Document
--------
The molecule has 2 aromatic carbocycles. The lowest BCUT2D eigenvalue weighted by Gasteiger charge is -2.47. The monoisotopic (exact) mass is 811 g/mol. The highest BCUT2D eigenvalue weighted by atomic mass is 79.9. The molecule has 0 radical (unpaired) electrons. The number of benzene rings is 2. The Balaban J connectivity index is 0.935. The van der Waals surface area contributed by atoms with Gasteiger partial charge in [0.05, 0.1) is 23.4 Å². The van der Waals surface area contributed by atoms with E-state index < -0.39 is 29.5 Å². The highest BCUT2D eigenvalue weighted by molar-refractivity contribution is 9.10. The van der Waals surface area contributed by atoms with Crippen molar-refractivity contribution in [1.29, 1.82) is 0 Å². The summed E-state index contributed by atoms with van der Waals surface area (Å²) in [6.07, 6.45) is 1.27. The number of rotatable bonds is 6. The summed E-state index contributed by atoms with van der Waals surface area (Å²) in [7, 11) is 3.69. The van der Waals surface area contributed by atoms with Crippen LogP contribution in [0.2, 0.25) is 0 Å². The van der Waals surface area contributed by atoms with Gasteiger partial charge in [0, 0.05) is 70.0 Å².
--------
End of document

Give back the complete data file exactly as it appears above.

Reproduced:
The molecule has 2 aromatic carbocycles. The lowest BCUT2D eigenvalue weighted by Gasteiger charge is -2.47. The monoisotopic (exact) mass is 811 g/mol. The highest BCUT2D eigenvalue weighted by atomic mass is 79.9. The molecule has 0 radical (unpaired) electrons. The number of benzene rings is 2. The Balaban J connectivity index is 0.935. The van der Waals surface area contributed by atoms with Gasteiger partial charge in [0.05, 0.1) is 23.4 Å². The van der Waals surface area contributed by atoms with E-state index < -0.39 is 29.5 Å². The highest BCUT2D eigenvalue weighted by molar-refractivity contribution is 9.10. The van der Waals surface area contributed by atoms with Crippen molar-refractivity contribution in [1.29, 1.82) is 0 Å². The summed E-state index contributed by atoms with van der Waals surface area (Å²) in [6.07, 6.45) is 1.27. The number of rotatable bonds is 6. The summed E-state index contributed by atoms with van der Waals surface area (Å²) in [7, 11) is 3.69. The van der Waals surface area contributed by atoms with Crippen LogP contribution in [0.2, 0.25) is 0 Å². The van der Waals surface area contributed by atoms with Gasteiger partial charge in [0, 0.05) is 70.0 Å².